01:18:24   And as a Mac fan and primarily a Mac user, that is just been really exciting to me to see.

01:18:33   And I think the last two and a half, three years of Macs have just been outstanding, each in their own way.

01:18:41   And I would say, by and large, with no downsides.

01:18:45   I think there are edge cases where people would say, "But what about external GPUs?"

01:18:51   And I would just tell you that it's not a problem for like 99% of Mac users.

01:18:56   And if now anything, the GPUs and current Macs, as we're seeing now, better than what they was before.

01:19:01   So by a long shot.

01:19:04   Yeah, for most people, Intel's integrated graphics just couldn't keep up with a lot of stuff.

01:19:10   And yeah, Apple's, I guess, leaving some people out in the cold with the Mac Pro, but that's just a tiny, tiny, tiny part of the market.

01:19:19   For the rest of us, it's all upside.

01:19:22   All right. So this does not have like a specific year.

01:19:28   It's more like sort of about the evolution of one of the Apple services, and it's the evolution of Apple Music.

01:19:36   So Apple Music came out and was relaunched after the Beats Music acquisition in 2015.

01:19:42   But I really want to point out the evolution of Apple Music, the service, because of two features that I feel like are still unmatched by the competition.

01:19:51   And that is real-time lyrics, time-synced lyrics.

01:19:55   And the lossless and high-res lossless music playback.

01:19:59   I guess other services have lossless playback. Amazon Music HD has it.

01:20:04   But I feel like the combination of how it's done in Apple Music, where you can choose between lossless and high-res lossless, plus the optional availability of spatial audio.

01:20:17   I really don't think that from an audio perspective, other music streaming services are even close to what Apple is doing.

01:20:26   And the time-synced lyrics are really best in class in terms of what Apple Music does.

01:20:34   Started off that, you know, Apple Music had lyrics, and then it became real-time lyrics.

01:20:41   And then they added the ability to share little snippets of lyrics from Apple Music itself. I believe that was a couple of years ago.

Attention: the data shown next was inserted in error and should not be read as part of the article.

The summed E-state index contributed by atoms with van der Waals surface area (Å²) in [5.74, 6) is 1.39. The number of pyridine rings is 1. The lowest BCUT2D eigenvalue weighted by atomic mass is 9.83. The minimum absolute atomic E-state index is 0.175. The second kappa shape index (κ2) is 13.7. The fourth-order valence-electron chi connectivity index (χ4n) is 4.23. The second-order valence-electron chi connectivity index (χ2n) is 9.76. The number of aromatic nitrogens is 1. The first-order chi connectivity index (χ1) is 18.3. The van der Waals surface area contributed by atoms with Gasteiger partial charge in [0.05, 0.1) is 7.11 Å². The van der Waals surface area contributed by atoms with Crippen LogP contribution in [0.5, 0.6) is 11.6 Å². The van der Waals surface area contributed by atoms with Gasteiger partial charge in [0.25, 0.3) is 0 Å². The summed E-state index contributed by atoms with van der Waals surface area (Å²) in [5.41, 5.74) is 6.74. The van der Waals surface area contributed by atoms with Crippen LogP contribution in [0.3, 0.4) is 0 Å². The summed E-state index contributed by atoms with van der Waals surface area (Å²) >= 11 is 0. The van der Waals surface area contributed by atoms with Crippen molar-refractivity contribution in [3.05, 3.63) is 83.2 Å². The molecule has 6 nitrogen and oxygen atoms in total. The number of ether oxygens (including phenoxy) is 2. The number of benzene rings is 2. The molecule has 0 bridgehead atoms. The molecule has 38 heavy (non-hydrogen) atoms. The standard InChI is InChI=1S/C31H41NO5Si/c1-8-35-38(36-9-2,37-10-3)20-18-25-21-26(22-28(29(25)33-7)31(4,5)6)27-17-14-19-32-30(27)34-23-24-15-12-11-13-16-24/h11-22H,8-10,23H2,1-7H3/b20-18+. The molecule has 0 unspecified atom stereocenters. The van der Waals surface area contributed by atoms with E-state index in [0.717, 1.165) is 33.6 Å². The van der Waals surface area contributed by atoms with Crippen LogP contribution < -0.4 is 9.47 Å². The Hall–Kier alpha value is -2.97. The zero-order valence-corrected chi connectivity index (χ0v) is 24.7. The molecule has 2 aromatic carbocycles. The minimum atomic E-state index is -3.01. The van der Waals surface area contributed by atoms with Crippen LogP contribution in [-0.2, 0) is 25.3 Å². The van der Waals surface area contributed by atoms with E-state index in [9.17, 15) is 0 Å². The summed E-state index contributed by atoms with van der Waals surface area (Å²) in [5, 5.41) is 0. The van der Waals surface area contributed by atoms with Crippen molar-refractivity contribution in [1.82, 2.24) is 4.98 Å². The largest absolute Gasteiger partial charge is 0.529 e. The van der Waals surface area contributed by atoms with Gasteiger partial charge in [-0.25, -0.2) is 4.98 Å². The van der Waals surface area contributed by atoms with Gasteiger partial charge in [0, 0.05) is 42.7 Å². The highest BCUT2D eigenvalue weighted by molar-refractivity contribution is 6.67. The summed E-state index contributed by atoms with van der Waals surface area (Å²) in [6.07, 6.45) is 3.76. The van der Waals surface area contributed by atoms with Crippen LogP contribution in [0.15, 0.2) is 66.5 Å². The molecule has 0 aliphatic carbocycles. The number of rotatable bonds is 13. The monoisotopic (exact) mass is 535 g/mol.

01:20:49   And as of last year, they've done the karaoke style, like Apple Music sing, like on top of real-time lyrics.

01:20:57   And that sing feature is even expanding this year on TVOS with integration for the continuity camera.

01:21:04   So if you care about lyrics and audio quality, and like having options, I guess, in terms of audio quality,

01:21:12   I really feel like the evolution of Apple Music as a music streaming service is unmatched in the rest of the music industry.

01:21:20   And even though I have my problems with the Apple Music app for iPhone, iPad, and the Mac, like the app is not great, but the service is.

01:21:31   It's why I keep coming back to it. And it's getting even better. Later this year, it's going to have native support for credits.

01:21:39   So album and song credits will become a native Apple Music feature.

01:21:45   So I just find this whole evolution of the service very remarkable and so ahead of really anything that Spotify, for example, is doing at the moment.

01:21:56   Don't forget about Apple Music Voice. It's true. What's Apple Music Voice? The voice-only plan? Yeah, the voice-only plan. The Siri-only plan.

01:22:07   Oh, yes. The Siri-only plan. I only remember it because it's in the calendar next year. It just pops into my head every now and then.

01:22:15   Oh, yeah. Yeah, that exists. Yeah, I think you're right. And I think it's kind of under the radar for a lot of people.

01:22:21   I mean, there's been so much progress on Apple Music compared to what they did or even were able to do back in the iTunes store days.

01:22:31   Right. That was much more about having the biggest collection. Eventually they made it DRM free and different pricing models for different songs and singles and that stuff.

01:22:40   But I think that Apple's love for music, which the company says repeatedly, right, that that the music is music is something they really care about.

01:22:50   I think it's more evident now than ever that this is an area not only for services growth, but like they want to make the best music experience because they really care about it.

01:23:02   And that's led to some weird products, you know, some weird features in Apple Music. It's definitely led to some weird hardware and the first HomePod and the AirPods Max, perhaps.

01:23:11   The iPod HiFi. It's clear to me they really care. iPod HiFi. Yeah.

01:23:16   That's where I thought you were going with that rather than the original.

01:23:19   Well, I was thinking more in the modern era, but yes, the iPod HiFi also weird.

01:23:23   Okay. But good. Weird but good.

01:23:26   Speaking of weird but good. Mm hmm. I want to talk about iOS 7. Good?

01:23:31   Yeah, it was good. It was what we wanted. Whether the execution was perfect doesn't make a difference.

01:23:38   Everybody wanted flat design. That was what we wanted. It was death to skeuomorphism. We wanted flat design.

01:23:45   Everyone was like, look what Microsoft are doing. They're making the type of apps that we want on iOS.